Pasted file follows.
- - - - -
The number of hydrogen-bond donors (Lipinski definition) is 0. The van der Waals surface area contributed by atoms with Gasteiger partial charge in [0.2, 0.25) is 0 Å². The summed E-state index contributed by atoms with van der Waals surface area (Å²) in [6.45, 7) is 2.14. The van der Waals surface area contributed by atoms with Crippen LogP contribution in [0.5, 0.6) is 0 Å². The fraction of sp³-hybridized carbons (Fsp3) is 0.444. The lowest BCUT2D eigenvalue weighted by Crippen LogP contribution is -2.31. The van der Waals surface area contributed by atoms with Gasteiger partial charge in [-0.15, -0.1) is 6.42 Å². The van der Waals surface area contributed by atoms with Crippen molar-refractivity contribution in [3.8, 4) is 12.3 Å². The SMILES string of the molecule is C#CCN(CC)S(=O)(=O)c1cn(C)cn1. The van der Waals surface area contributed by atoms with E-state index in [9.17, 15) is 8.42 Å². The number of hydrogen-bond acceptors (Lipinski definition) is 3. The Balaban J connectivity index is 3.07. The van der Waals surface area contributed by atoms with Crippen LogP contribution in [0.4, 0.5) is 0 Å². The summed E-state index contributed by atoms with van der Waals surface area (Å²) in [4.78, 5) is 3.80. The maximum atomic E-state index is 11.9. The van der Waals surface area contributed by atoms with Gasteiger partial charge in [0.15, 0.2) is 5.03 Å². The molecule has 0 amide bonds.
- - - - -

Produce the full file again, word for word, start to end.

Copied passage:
The number of hydrogen-bond donors (Lipinski definition) is 0. The van der Waals surface area contributed by atoms with Gasteiger partial charge in [0.2, 0.25) is 0 Å². The summed E-state index contributed by atoms with van der Waals surface area (Å²) in [6.45, 7) is 2.14. The van der Waals surface area contributed by atoms with Crippen LogP contribution in [0.5, 0.6) is 0 Å². The fraction of sp³-hybridized carbons (Fsp3) is 0.444. The lowest BCUT2D eigenvalue weighted by Crippen LogP contribution is -2.31. The van der Waals surface area contributed by atoms with Gasteiger partial charge in [-0.15, -0.1) is 6.42 Å². The van der Waals surface area contributed by atoms with Crippen molar-refractivity contribution in [3.8, 4) is 12.3 Å². The SMILES string of the molecule is C#CCN(CC)S(=O)(=O)c1cn(C)cn1. The van der Waals surface area contributed by atoms with E-state index in [9.17, 15) is 8.42 Å². The number of hydrogen-bond acceptors (Lipinski definition) is 3. The Balaban J connectivity index is 3.07. The van der Waals surface area contributed by atoms with Crippen LogP contribution in [0.4, 0.5) is 0 Å². The summed E-state index contributed by atoms with van der Waals surface area (Å²) in [4.78, 5) is 3.80. The maximum atomic E-state index is 11.9. The van der Waals surface area contributed by atoms with Gasteiger partial charge in [0.15, 0.2) is 5.03 Å². The molecule has 0 amide bonds.